# Difference between revisions of "Coulomb interaction"

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<math>U=\frac{1}{4\pi\varepsilon_0}\frac{q_1}{r}</math>, | <math>U=\frac{1}{4\pi\varepsilon_0}\frac{q_1}{r}</math>, | ||

− | where <math>r</math> is the distance from <math>q_1</math> charge. The interaction potential between two point charges is given as | + | where <math>r</math> is the distance from <math>q_1</math> charge. The force experienced by another point charge <math>q_2</math> due to <math>q_1</math> is given by |

+ | |||

+ | <math>\mathbf F_{21}=-q_2\nabla U</math>. | ||

+ | |||

+ | The interaction potential between two point charges is given as | ||

<math>U_{12}=\frac{1}{4\pi\varepsilon_0}\frac{q_1q_2}{r_{12}}</math>. | <math>U_{12}=\frac{1}{4\pi\varepsilon_0}\frac{q_1q_2}{r_{12}}</math>. |

## Revision as of 21:41, 8 December 2011

Written by Yuhang Jin, AP225 2011 Fall.

## Introduction

Coulomb interaction is the electrostatic interactions between electric charges, and follows the Coulomb's law, which is a basis of classical electrodynamics. In general, Coulomb interaction can manifest itself on various scales from microscopic particles to macroscopic bodies. The microscopic theory of Coulomb interaction has been developed in the frame of quantum field theory.

## Basic properties and formulae of Coulomb interaction

The electrostatic interaction of two point charges <math>q_1</math> at position <math>\mathbf r_1</math> and <math>q_2</math> at position <math>\mathbf r_2</math> is described by the Coulomb's law:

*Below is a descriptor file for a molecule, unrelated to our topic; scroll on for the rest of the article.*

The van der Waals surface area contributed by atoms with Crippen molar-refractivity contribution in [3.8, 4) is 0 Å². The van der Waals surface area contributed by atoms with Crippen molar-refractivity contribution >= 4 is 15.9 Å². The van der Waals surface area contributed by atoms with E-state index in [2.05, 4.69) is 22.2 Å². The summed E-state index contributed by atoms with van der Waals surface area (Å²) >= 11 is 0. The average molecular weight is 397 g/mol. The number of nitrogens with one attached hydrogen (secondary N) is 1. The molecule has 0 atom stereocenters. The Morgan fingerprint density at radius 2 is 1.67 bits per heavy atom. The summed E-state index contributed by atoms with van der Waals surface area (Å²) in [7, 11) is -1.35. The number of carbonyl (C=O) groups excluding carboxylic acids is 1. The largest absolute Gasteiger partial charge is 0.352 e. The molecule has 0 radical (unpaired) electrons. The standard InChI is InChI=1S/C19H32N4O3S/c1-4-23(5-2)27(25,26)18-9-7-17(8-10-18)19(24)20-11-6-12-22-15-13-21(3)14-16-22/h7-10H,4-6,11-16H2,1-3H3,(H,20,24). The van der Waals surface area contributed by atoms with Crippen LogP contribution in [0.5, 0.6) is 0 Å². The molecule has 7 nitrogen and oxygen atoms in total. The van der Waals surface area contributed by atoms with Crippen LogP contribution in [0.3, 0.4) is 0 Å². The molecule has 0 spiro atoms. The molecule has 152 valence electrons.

<math>\mathbf F_{12}=\frac{1}{4\pi\varepsilon_0}\frac{q_1q_2(\mathbf r_1-\mathbf r_2)}{|\mathbf r_1-\mathbf r_2|^3}</math>,

where <math>\mathbf F</math> is the electrostatic force experience by <math>q_1</math> (solely) due to the presence of <math>q_2</math>, and <math>\epsilon_0</math> is the vacuum permittivity, which has a value of <math>8.85\times10^{-12}</math> approximately.

Coulomb interaction obeys the principle of linear superstition, and therefore the force on a point charge at position <math>\mathbf r</math> exerted by a object with continuous charge distribution is give as

<math>\mathbf F=\int\frac{1}{4\pi\varepsilon_0}\frac{\rho(\mathbf r')(\mathbf r-\mathbf r')}{|\mathbf r-\mathbf r'|^3}d^3\mathbf r'</math>,

where <math>\rho(\mathbf r')</math> is the charge density of the body, and furthermore, the Coulomb interaction between two bodies with continuous charge distribution is

<math>\mathbf F=\int\int\frac{1}{4\pi\varepsilon_0}\frac{\rho(\mathbf r_1)\rho(\mathbf r_2)(\mathbf r_1-\mathbf r_2)}{|\mathbf r_1-\mathbf r_2|^3}d^3\mathbf r_1d^3\mathbf r_2</math>.

Coulomb forces are conservative, and as a result Coulomb interaction can be described using the Coulomb potential. The potential created by a point charge <math>q_1</math> is

<math>U=\frac{1}{4\pi\varepsilon_0}\frac{q_1}{r}</math>,

where <math>r</math> is the distance from <math>q_1</math> charge. The force experienced by another point charge <math>q_2</math> due to <math>q_1</math> is given by

<math>\mathbf F_{21}=-q_2\nabla U</math>.

The interaction potential between two point charges is given as

<math>U_{12}=\frac{1}{4\pi\varepsilon_0}\frac{q_1q_2}{r_{12}}</math>.

## Keyword in references:

Photonic Properties of Strongly Correlated Colloidal Liquids